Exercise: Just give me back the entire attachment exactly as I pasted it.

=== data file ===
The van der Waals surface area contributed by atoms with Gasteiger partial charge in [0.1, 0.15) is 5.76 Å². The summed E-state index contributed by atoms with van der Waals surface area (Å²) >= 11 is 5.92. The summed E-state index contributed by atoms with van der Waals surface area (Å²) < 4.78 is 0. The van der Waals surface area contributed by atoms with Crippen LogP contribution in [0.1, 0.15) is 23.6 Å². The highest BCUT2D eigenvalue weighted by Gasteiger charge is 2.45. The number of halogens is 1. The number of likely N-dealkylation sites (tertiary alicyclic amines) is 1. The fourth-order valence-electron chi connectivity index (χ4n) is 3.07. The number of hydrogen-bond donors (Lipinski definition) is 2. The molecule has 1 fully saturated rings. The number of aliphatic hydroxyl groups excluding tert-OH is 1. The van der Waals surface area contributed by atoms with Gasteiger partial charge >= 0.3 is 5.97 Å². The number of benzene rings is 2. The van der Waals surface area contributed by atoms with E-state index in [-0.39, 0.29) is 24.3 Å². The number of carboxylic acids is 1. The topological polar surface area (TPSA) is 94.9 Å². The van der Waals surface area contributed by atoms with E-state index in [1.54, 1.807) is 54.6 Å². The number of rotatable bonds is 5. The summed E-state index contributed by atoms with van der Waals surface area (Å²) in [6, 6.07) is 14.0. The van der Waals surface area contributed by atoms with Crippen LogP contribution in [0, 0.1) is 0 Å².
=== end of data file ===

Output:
The van der Waals surface area contributed by atoms with Gasteiger partial charge in [0.1, 0.15) is 5.76 Å². The summed E-state index contributed by atoms with van der Waals surface area (Å²) >= 11 is 5.92. The summed E-state index contributed by atoms with van der Waals surface area (Å²) < 4.78 is 0. The van der Waals surface area contributed by atoms with Crippen LogP contribution in [0.1, 0.15) is 23.6 Å². The highest BCUT2D eigenvalue weighted by Gasteiger charge is 2.45. The number of halogens is 1. The number of likely N-dealkylation sites (tertiary alicyclic amines) is 1. The fourth-order valence-electron chi connectivity index (χ4n) is 3.07. The number of hydrogen-bond donors (Lipinski definition) is 2. The molecule has 1 fully saturated rings. The number of aliphatic hydroxyl groups excluding tert-OH is 1. The van der Waals surface area contributed by atoms with Gasteiger partial charge >= 0.3 is 5.97 Å². The number of benzene rings is 2. The van der Waals surface area contributed by atoms with E-state index in [-0.39, 0.29) is 24.3 Å². The number of carboxylic acids is 1. The topological polar surface area (TPSA) is 94.9 Å². The van der Waals surface area contributed by atoms with E-state index in [1.54, 1.807) is 54.6 Å². The number of rotatable bonds is 5. The summed E-state index contributed by atoms with van der Waals surface area (Å²) in [6, 6.07) is 14.0. The van der Waals surface area contributed by atoms with Crippen LogP contribution in [0, 0.1) is 0 Å².